The 'ceaseless river of exploration' could also apply to his band, too. Over the course of 17 albums, Peart has practically redefined rock drumming, pulling it in hitherto unimaginable new directions. At no point has the 'easy option ' ever seemed like a realistic choice for Rush, who've consistently pushed themselves to greater artistic heights. But what goes into creating one of Peart's elaborate drum tracks? Unsurprisingly, it's a lot of blood, sweat and tears.
"The way we work as a band is I work on the lyrics while Geddy and Alex work on the musical ideas," he says. "They create a work tape and then when they're done for the day I'll go in and just play along to the work tape. I'll try to work out what suits the song best and what the song seems to want rhythmically and dynamically. Then, I just really like to play it over and over again, just refining it down."
"The last record Vapour Trails was done pretty much spontaneously. I'd played the songs over and over enough to know what worked, but I hadn't nailed down definitive parts - every time I would play a song through it would come out a little different. I kind of evolved that out of loving to be prepared but not liking to be overworked and having parts sound too learned. I do have a tendency to over prepare and have every beat worked out and, of course, that can get stale and take the freshness out of it. Again, I also really wanted to avoid the stiffness factor that I started feeling in the early 90s."
As one of Rush's finest albums in years, Vapour Trails is a drumming wonder from start to finish. It's a testament to the trio's working relationship and of their determination to keep things fresh creatively. In an age where bands seem to form and break-up over the course of a rehearsal session, it's refreshing to see a musical hunger stretching into its third decade.
"We never get bored of each other. Honestly," he says fondly. "We do know each other very well, but we always change - we all have such broad interests. It's the same artistically, too. We do know each other so well but yet we're different from each other and have different temperaments, which is most important. Geddy and I like to work quite methodically on our different things, where Alex is very spontaneous and very emotional about what he does. That's the perfect balance! Geddy and I will like to tinker and get things organised, whereas Alex will just come in and have a wonderful idea that will come out of his soul. That's inspiring to us and we create a framework to allow him to do that. It's the same on stage and you can see that every night."
As sound check time approaches and management storm the dressing room to wind up our conversation, Drummer sneaks in one final question: Would the Canadian ubersticksman have traded 30 years of steady, consistent success for five years of zeitgeist-throttling, super-fame? Peart, unsurprisingly, is having none of it.
"No contest," he says emphatically. "I've seen people torn apart by that. We've been lucky because our success came gradually. We've been able to adapt because, let's face it, this isn't a natural way to live. And if you get into the complete limelight of having that kind of 'number one band in the world' situation few people survive that unscathed and nobody survives it unchanged. I'd rather be able to work when I want to and be able to do these other things - the books, the motorcycling - in tune with everything else and feel fulfilled.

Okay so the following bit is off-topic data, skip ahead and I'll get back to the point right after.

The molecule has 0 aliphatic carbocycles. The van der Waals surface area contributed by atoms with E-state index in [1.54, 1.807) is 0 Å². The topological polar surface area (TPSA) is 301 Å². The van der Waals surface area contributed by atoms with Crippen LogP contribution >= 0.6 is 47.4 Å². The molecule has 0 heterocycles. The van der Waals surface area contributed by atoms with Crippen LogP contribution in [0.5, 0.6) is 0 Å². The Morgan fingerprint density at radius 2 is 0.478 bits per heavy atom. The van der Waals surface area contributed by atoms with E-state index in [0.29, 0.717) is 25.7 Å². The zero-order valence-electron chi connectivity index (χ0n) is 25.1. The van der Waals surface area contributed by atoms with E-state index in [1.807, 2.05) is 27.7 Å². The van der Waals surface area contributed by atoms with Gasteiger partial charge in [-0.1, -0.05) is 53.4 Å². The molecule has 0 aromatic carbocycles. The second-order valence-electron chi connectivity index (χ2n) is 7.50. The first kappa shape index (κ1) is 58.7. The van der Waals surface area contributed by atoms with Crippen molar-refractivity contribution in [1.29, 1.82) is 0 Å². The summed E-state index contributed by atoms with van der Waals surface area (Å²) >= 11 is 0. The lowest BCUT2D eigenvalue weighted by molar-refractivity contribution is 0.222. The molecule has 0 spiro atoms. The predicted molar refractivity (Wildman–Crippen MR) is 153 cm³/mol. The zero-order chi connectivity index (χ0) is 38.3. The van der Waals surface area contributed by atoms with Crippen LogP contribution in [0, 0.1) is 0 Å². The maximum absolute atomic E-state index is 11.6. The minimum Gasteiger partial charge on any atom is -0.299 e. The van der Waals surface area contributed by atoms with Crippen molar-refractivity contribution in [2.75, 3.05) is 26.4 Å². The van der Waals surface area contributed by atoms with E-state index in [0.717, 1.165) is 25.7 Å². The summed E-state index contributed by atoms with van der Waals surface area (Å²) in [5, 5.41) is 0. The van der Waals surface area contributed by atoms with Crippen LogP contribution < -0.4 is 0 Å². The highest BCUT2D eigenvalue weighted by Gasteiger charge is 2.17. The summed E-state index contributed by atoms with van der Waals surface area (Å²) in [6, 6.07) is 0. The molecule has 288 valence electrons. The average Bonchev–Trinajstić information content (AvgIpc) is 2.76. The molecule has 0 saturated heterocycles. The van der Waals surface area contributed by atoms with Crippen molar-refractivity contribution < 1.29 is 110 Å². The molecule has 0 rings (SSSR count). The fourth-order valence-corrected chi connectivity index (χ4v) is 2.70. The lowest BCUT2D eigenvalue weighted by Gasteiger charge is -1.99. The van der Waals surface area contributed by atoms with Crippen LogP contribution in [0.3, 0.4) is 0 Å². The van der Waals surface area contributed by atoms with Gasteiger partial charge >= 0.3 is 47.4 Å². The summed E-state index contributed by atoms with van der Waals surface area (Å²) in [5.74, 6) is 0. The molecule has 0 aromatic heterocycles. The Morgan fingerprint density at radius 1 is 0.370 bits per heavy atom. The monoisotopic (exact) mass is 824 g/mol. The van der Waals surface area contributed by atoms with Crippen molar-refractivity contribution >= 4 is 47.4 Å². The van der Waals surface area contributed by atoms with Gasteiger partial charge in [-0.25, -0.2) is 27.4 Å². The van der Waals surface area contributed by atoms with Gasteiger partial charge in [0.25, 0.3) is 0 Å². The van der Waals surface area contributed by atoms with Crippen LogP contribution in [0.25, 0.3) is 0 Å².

"Life can be very empty if you don't have a mission or if you don't have something you want to do. Last year, when we took time off, I wrote a book. It gave me something to do every day, an ambition, a satisfaction. Creatively, I felt I was building something and I think life would be empty without that. It was never about earning enough money to retire or, as Beyonce said, having enough money and then starting a family. That's not an artist. That's not how it works at all. As an artist you have a desire to express yourself and to explore - that doesn't stop. I've commented in my latest book that some bands' fashion changes and suddenly they have no work anymore; no one wants to hear them. How hard must that be! That's where I feel fortunate that we've managed to keep an audience with us. You can't just choose to be popular, that's outside your control. You can make your best guess of what it takes, and for us it was like, 'OK, we'll be as sincere as we can and play the music we love and hope that other people will love it too'. There's no doubt we've been incredibly lucky and I feel very fortunate for it."
"'Tom Sawyer'. I play it every night, I've played it thousands of times, but I'll never get tired of it. It's never easy and it's always a challenge to play well every night. There's a central root - call it a groove or pocket - in that song that just has to be nailed. You can't just play the part, it has to feel right, too. Part of the song's sound is the sheer force of it, so for that alone I have to give it my conviction, all of my strength and all of my mental application to execute the parts properly."
"We didn't know it at the time, but Moving Pictures was certainly the album I'd consider Rush's first record. We did a lot of work before it, a lot of experimenting, but we really got cohesive and found our stride on that. By then, we knew what worked for us and we'd really started to learn a lot more about song writing and arranging. I think there is a linear aspect to developing as a band, but I think there's also an accidental thing where different factors just happen to come together at a certain time. Moving Pictures was definitely one of those."
When we were working on the design for the kit, and because it was the anniversary tour, I wanted to use different logos from our different albums. Keith Moon had a drum set from the 60s called the Pictures Of Lilly set that was black and had rectangular designs on it. When I was a kid that was my dream set of drums and part of the theme of these drums was they would be my dream drums. I wanted them to represent me at all ages, so I kind of reflected back on that. My favourite colour combination is black and red, so I wanted to take that and add in the different logos. It's an incredible kit.